A report by the Jo Cox Loneliness Commission has claimed that being alone is as harmful as smoking 15 cigarettes a day and greatly increases the chance of premature death.
The commission has asked for the Government to fund ways to tackle what they’ve branded a “looming social crisis”. As we approach xmas, many older people are left alone with no one to talk to.
Loneliness is a year round problem but in the festive season it can be particularly troubling for people without any social contact.
Throughout 2017, the Commission has highlighted the impact that loneliness has on diverse groups. From older people to refugees, to young people to carers: it is clear that loneliness can no longer be ignored.
The health impacts of loneliness – both physical and mental – are devastating. Loneliness is as bad for our health as smoking 15 cigarettes a day, and worse for us than obesity. Chronic loneliness is cutting lives short, and the problem is growing. But, the Campaign to End Loneliness has found that for every £1 invested in tackling loneliness we can save £3 in health costs: it pays to tackle loneliness.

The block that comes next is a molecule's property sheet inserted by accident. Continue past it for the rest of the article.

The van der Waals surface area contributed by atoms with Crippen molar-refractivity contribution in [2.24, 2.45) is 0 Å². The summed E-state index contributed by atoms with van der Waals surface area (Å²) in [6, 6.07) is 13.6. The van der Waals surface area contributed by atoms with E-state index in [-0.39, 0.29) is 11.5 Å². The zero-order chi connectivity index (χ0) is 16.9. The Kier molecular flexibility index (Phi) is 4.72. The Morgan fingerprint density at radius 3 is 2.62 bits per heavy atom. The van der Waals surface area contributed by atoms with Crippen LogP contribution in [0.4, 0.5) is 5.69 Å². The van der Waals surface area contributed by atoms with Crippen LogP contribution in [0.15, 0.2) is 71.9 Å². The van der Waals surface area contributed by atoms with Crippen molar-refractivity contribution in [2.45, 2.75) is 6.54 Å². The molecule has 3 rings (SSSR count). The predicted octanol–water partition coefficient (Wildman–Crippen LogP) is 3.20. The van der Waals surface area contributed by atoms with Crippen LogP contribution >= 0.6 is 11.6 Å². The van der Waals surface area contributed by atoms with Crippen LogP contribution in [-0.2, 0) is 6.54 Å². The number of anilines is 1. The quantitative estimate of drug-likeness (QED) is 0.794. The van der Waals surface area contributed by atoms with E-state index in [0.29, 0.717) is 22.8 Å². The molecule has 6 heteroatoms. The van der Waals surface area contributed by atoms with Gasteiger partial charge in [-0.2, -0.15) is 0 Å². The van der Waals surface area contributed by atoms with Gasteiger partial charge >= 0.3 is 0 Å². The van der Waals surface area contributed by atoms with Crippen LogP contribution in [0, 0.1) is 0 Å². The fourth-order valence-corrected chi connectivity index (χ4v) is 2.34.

Chief Nursing Officer for England Jane Cummings said: “Loneliness can have a devastating impact.
“Evidence shows that social isolation increases the risk of premature death by around a third.
“Our advice is for people to keep a friendly eye on relatives, friends and neighbours.”
In a speech to the Policy Exchange think tank today, commission chairwoman and Labour MP Rachel Reeves MP is expected to say: “In the last few decades loneliness has escalated from personal misfortune into a social epidemic.
“The crisis of loneliness exposes the limits of our welfare state.
“It is a deep challenge to our models of social reform – top down, target driven, payment by results, bureaucratic, Whitehall lever pulling – they won’t work.
“We need a new kind of welfare system that acts as a convenor, bringing people together to help them help themselves.”